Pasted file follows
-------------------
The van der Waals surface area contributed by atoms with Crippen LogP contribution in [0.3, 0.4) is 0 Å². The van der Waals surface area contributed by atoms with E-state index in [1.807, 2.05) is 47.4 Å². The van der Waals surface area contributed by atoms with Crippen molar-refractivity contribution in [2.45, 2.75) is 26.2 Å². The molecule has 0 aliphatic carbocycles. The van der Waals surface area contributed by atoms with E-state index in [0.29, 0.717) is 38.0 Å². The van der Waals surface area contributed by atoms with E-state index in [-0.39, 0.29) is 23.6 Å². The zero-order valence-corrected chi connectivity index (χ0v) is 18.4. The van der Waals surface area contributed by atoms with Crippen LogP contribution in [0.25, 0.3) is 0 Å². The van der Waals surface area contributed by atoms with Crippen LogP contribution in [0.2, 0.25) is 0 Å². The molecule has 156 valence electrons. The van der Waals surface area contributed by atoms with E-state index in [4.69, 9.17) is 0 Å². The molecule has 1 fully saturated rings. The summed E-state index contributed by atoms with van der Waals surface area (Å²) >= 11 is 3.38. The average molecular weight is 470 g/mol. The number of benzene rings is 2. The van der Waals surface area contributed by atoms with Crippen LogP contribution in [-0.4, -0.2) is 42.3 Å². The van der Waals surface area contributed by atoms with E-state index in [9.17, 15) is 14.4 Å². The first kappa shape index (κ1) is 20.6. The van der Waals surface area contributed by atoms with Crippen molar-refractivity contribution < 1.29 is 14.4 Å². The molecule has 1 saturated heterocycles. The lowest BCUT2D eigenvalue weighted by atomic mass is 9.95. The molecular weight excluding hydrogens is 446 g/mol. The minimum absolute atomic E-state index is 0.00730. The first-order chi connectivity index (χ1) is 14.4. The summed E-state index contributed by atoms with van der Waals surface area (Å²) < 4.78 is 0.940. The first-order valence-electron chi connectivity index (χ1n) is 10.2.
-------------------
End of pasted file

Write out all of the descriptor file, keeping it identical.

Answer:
The van der Waals surface area contributed by atoms with Crippen LogP contribution in [0.3, 0.4) is 0 Å². The van der Waals surface area contributed by atoms with E-state index in [1.807, 2.05) is 47.4 Å². The van der Waals surface area contributed by atoms with Crippen molar-refractivity contribution in [2.45, 2.75) is 26.2 Å². The molecule has 0 aliphatic carbocycles. The van der Waals surface area contributed by atoms with E-state index in [0.29, 0.717) is 38.0 Å². The van der Waals surface area contributed by atoms with E-state index in [-0.39, 0.29) is 23.6 Å². The zero-order valence-corrected chi connectivity index (χ0v) is 18.4. The van der Waals surface area contributed by atoms with Crippen LogP contribution in [0.25, 0.3) is 0 Å². The van der Waals surface area contributed by atoms with Crippen LogP contribution in [0.2, 0.25) is 0 Å². The molecule has 156 valence electrons. The van der Waals surface area contributed by atoms with E-state index in [4.69, 9.17) is 0 Å². The molecule has 1 fully saturated rings. The summed E-state index contributed by atoms with van der Waals surface area (Å²) >= 11 is 3.38. The average molecular weight is 470 g/mol. The number of benzene rings is 2. The van der Waals surface area contributed by atoms with Crippen LogP contribution in [-0.4, -0.2) is 42.3 Å². The van der Waals surface area contributed by atoms with E-state index in [9.17, 15) is 14.4 Å². The first kappa shape index (κ1) is 20.6. The van der Waals surface area contributed by atoms with Crippen molar-refractivity contribution < 1.29 is 14.4 Å². The molecule has 1 saturated heterocycles. The lowest BCUT2D eigenvalue weighted by atomic mass is 9.95. The molecular weight excluding hydrogens is 446 g/mol. The minimum absolute atomic E-state index is 0.00730. The first-order chi connectivity index (χ1) is 14.4. The summed E-state index contributed by atoms with van der Waals surface area (Å²) < 4.78 is 0.940. The first-order valence-electron chi connectivity index (χ1n) is 10.2.